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Effects of international climate policy for India: evidence from a national and global CGE model

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  • Weitzel, Matthias
  • Ghosh, Joydeep
  • Peterson, Sonja
  • Pradhan, Basanta K.

Abstract

In order to significantly reduce global carbon emissions, it is necessary also to control CO2 emissions in fast growing emerging economies such as India. The question is how the Indian economy would be affected by including the country in an international climate regime. In this analysis we soft-link a global and a single-country computable general equilibrium model in order to be able to capture distributional issues as well as international repercussions. We analyze different options of transferring revenues from domestic carbon taxes and international transfers to different household types and the effects of different assumptions on exchange rates on transfer payments. Our results show (i) that welfare effects can differ significantly for different household types, which is generally ignored in analyses with global models, and (ii) that these effects are significantly influenced by international price repercussions and by accounting for transfers from international permit sales which is generally ignored in single-country models.

Suggested Citation

  • Weitzel, Matthias & Ghosh, Joydeep & Peterson, Sonja & Pradhan, Basanta K., 2015. "Effects of international climate policy for India: evidence from a national and global CGE model," Environment and Development Economics, Cambridge University Press, vol. 20(4), pages 516-538, August.
  • Handle: RePEc:cup:endeec:v:20:y:2015:i:04:p:516-538_00
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    References listed on IDEAS

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    1. McKibbin, Warwick J. & Shackleton, Robert & Wilcoxen, Peter J., 1999. "What to expect from an international system of tradable permits for carbon emissions," Resource and Energy Economics, Elsevier, vol. 21(3-4), pages 319-346, August.
    2. N. Satyanarayana Murthy & Manoj Panda & Kirit Parikh, 2007. "CO2 Emission Reduction Strategies and Economic Development of India," Margin: The Journal of Applied Economic Research, National Council of Applied Economic Research, vol. 1(1), pages 85-118, March.
    3. Niklas Höhne & Michel den Elzen & Martin Weiss, 2006. "Common but differentiated convergence (CDC): a new conceptual approach to long-term climate policy," Climate Policy, Taylor & Francis Journals, vol. 6(2), pages 181-199, March.
    4. van Ruijven, Bas J. & Weitzel, Matthias & den Elzen, Michel G.J. & Hof, Andries F. & van Vuuren, Detlef P. & Peterson, Sonja & Narita, Daiju, 2012. "Emission allowances and mitigation costs of China and India resulting from different effort-sharing approaches," Energy Policy, Elsevier, vol. 46(C), pages 116-134.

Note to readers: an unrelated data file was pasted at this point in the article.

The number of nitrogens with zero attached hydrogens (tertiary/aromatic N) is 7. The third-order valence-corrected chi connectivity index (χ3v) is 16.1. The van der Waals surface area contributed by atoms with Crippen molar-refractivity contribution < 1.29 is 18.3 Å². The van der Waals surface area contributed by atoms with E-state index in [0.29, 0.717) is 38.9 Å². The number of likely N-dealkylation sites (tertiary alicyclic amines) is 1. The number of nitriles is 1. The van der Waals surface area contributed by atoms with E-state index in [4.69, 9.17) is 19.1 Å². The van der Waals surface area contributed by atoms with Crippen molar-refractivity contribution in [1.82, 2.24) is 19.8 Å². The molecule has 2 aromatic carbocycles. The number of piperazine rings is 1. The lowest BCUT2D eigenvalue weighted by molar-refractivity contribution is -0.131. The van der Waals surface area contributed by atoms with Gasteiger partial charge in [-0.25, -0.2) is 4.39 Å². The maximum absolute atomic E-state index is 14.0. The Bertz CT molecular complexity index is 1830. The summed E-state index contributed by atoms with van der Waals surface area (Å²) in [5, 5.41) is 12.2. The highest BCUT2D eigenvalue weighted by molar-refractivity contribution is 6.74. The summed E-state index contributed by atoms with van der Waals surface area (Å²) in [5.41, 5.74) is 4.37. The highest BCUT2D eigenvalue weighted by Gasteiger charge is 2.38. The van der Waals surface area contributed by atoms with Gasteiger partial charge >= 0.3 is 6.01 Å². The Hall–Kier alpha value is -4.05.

5. World Bank, 2012. "World Development Indicators 2012," World Bank Publications, The World Bank, number 6014, September.
    6. Barun Deb Pal & Sanjib Pohit & Joyashree Roy, 2012. "Social Accounting Matrix For India," Economic Systems Research, Taylor & Francis Journals, vol. 24(1), pages 77-99, August.
    7. P. Shukla & Subash Dhar, 2011. "Climate agreements and India: aligning options and opportunities on a new track," International Environmental Agreements: Politics, Law and Economics, Springer, vol. 11(3), pages 229-243, September.
    8. P. R. Shukla & Subash Dhar & Diptiranjan Mahapatra, 2008. "Low-carbon society scenarios for India," Climate Policy, Taylor & Francis Journals, vol. 8(sup1), pages 156-176, December.
    9. Christoph Böhringer & Thomas Rutherford, 2002. "Carbon Abatement and International Spillovers," Environmental & Resource Economics, Springer;European Association of Environmental and Resource Economists, vol. 22(3), pages 391-417, July.
    10. K. Sundaram & Suresh D. Tendulkar, 2003. "Poverty Among Social and Economic Groups In India in the Nineteen Nineties," Working papers 118, Centre for Development Economics, Delhi School of Economics.
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    Cited by:

    1. Pradhan, Basanta K. & Ghosh, Joydeep & Yao, Yun-Fei & Liang, Qiao-Mei, 2017. "Carbon pricing and terms of trade effects for China and India: A general equilibrium analysis," Economic Modelling, Elsevier, vol. 63(C), pages 60-74.
    2. Daniel Johansson & Paul Lucas & Matthias Weitzel & Erik Ahlgren & A. Bazaz & Wenying Chen & Michel Elzen & Joydeep Ghosh & Maria Grahn & Qiao-Mei Liang & Sonja Peterson & Basanta Pradhan & Bas Ruijven, 2015. "Multi-model comparison of the economic and energy implications for China and India in an international climate regime," Mitigation and Adaptation Strategies for Global Change, Springer, vol. 20(8), pages 1335-1359, December.

    More about this item

    JEL classification:

    • C68 - Mathematical and Quantitative Methods - - Mathematical Methods; Programming Models; Mathematical and Simulation Modeling - - - Computable General Equilibrium Models
    • Q54 - Agricultural and Natural Resource Economics; Environmental and Ecological Economics - - Environmental Economics - - - Climate; Natural Disasters and their Management; Global Warming
    • Q56 - Agricultural and Natural Resource Economics; Environmental and Ecological Economics - - Environmental Economics - - - Environment and Development; Environment and Trade; Sustainability; Environmental Accounts and Accounting; Environmental Equity; Population Growth

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